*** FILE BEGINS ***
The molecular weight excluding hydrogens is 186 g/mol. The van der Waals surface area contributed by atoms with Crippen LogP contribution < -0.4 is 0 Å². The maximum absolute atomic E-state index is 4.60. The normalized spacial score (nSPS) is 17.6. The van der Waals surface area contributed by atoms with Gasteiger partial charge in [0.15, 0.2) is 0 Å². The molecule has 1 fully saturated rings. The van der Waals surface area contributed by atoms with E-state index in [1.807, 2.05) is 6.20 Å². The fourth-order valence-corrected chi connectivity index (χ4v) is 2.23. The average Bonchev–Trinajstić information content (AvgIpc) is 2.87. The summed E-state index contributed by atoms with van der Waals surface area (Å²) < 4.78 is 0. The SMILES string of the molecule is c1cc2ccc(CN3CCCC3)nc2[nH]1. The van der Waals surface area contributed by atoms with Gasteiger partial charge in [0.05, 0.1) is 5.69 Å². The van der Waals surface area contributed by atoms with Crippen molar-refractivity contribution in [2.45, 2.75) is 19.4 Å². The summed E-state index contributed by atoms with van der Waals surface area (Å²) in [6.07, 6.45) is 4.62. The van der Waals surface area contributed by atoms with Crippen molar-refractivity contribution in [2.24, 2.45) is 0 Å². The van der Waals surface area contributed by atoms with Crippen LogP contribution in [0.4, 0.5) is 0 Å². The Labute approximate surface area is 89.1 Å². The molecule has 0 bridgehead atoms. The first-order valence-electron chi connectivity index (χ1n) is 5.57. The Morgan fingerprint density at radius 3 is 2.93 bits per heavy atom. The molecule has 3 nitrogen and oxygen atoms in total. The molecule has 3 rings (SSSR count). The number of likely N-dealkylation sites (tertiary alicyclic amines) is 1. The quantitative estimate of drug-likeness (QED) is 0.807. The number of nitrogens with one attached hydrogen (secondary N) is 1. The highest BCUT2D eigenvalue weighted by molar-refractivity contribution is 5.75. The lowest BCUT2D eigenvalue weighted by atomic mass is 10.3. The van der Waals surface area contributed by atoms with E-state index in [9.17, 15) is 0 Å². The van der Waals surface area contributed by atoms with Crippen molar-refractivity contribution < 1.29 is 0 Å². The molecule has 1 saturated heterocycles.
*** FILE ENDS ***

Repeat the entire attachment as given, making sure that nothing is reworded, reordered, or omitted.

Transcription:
The molecular weight excluding hydrogens is 186 g/mol. The van der Waals surface area contributed by atoms with Crippen LogP contribution < -0.4 is 0 Å². The maximum absolute atomic E-state index is 4.60. The normalized spacial score (nSPS) is 17.6. The van der Waals surface area contributed by atoms with Gasteiger partial charge in [0.15, 0.2) is 0 Å². The molecule has 1 fully saturated rings. The van der Waals surface area contributed by atoms with E-state index in [1.807, 2.05) is 6.20 Å². The fourth-order valence-corrected chi connectivity index (χ4v) is 2.23. The average Bonchev–Trinajstić information content (AvgIpc) is 2.87. The summed E-state index contributed by atoms with van der Waals surface area (Å²) < 4.78 is 0. The SMILES string of the molecule is c1cc2ccc(CN3CCCC3)nc2[nH]1. The van der Waals surface area contributed by atoms with Gasteiger partial charge in [0.05, 0.1) is 5.69 Å². The van der Waals surface area contributed by atoms with Crippen molar-refractivity contribution in [2.45, 2.75) is 19.4 Å². The summed E-state index contributed by atoms with van der Waals surface area (Å²) in [6.07, 6.45) is 4.62. The van der Waals surface area contributed by atoms with Crippen molar-refractivity contribution in [2.24, 2.45) is 0 Å². The van der Waals surface area contributed by atoms with Crippen LogP contribution in [0.4, 0.5) is 0 Å². The Labute approximate surface area is 89.1 Å². The molecule has 0 bridgehead atoms. The first-order valence-electron chi connectivity index (χ1n) is 5.57. The Morgan fingerprint density at radius 3 is 2.93 bits per heavy atom. The molecule has 3 nitrogen and oxygen atoms in total. The molecule has 3 rings (SSSR count). The number of likely N-dealkylation sites (tertiary alicyclic amines) is 1. The quantitative estimate of drug-likeness (QED) is 0.807. The number of nitrogens with one attached hydrogen (secondary N) is 1. The highest BCUT2D eigenvalue weighted by molar-refractivity contribution is 5.75. The lowest BCUT2D eigenvalue weighted by atomic mass is 10.3. The van der Waals surface area contributed by atoms with E-state index in [9.17, 15) is 0 Å². The van der Waals surface area contributed by atoms with Crippen molar-refractivity contribution < 1.29 is 0 Å². The molecule has 1 saturated heterocycles.